Durian exports to undergo regulatory revamp in Thailand

Thailand’s durian exports are set for a regulatory overhaul to ensure quality and competitiveness on the global stage, according to government spokesperson Chai Wacharonke. As the leading global durian exporter, Thailand’s move towards stricter quality control aims to bolster its market position. The export of durians has become a significant revenue source for the country, with earnings reaching 120 billion baht in 2023.

Prime Minister Srettha Thavisin instructed the Ministry of Agriculture and Cooperatives to draft a new ministerial regulation focusing on durian standards. The aim is to prevent the sale of unripe or inferior quality durians, thereby protecting the reputation of Thai exports.

The proposed regulation stipulates that durians must be packed and certified to meet minimum dry weight requirements for the pulp of different varieties: 32% for Monthong, 30% for Chanee, and 28% for Kra Dum. It is anticipated that this regulation will take effect in a year.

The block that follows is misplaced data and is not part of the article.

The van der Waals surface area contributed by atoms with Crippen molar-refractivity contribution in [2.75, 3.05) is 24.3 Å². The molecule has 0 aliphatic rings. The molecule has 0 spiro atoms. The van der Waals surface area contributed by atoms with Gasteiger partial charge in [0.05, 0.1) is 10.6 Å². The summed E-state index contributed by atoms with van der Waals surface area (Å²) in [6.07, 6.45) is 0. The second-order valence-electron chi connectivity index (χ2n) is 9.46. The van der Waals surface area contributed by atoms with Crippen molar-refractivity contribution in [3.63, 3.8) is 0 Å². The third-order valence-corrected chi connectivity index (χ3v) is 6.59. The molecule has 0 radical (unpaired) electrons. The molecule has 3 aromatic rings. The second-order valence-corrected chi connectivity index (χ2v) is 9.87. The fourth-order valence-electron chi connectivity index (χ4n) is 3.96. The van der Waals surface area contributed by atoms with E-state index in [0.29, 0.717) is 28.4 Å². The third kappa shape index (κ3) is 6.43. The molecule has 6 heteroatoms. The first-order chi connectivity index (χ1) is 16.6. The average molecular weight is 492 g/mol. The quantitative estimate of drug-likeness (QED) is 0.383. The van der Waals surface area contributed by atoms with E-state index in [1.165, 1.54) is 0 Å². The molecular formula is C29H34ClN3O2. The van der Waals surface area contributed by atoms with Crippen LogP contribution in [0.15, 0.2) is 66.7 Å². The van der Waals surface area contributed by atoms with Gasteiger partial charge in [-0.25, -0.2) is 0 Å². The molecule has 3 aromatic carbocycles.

Last year, durian shipments totalled 900,000 tonnes, 300,000 tonnes of which were allocated for domestic consumption. The majority of the remaining produce was exported to China, a market that continues to exhibit a growing appetite for durians.

Demand is expected to surge to 1 million tonnes this year, and, in the long term, it could potentially increase 15-fold, reaching 15 million tonnes.

The Office of Agricultural Economics anticipates a 6% increase in this year’s durian harvest, yielding approximately 823,989 tonnes. This spike, from 390,177 rai to 424,729 rai, follows the prime harvesting period between March and August, with May being the peak month.

However, durian production faces challenges from extreme weather and climate change effects, including the El Nino phenomenon. These factors lead to under-flowering or premature flower shedding, significantly reducing the yield of premium durian varieties.

Kasikorn Research Center forecasts that the value of Thai durian exports to China will reach US$4.5 billion this year, marking a 12% increase from 2023. Despite the growing demand for fresh Thai durian in China, it is expected to face increased competition in the future, reported Bangkok Post.

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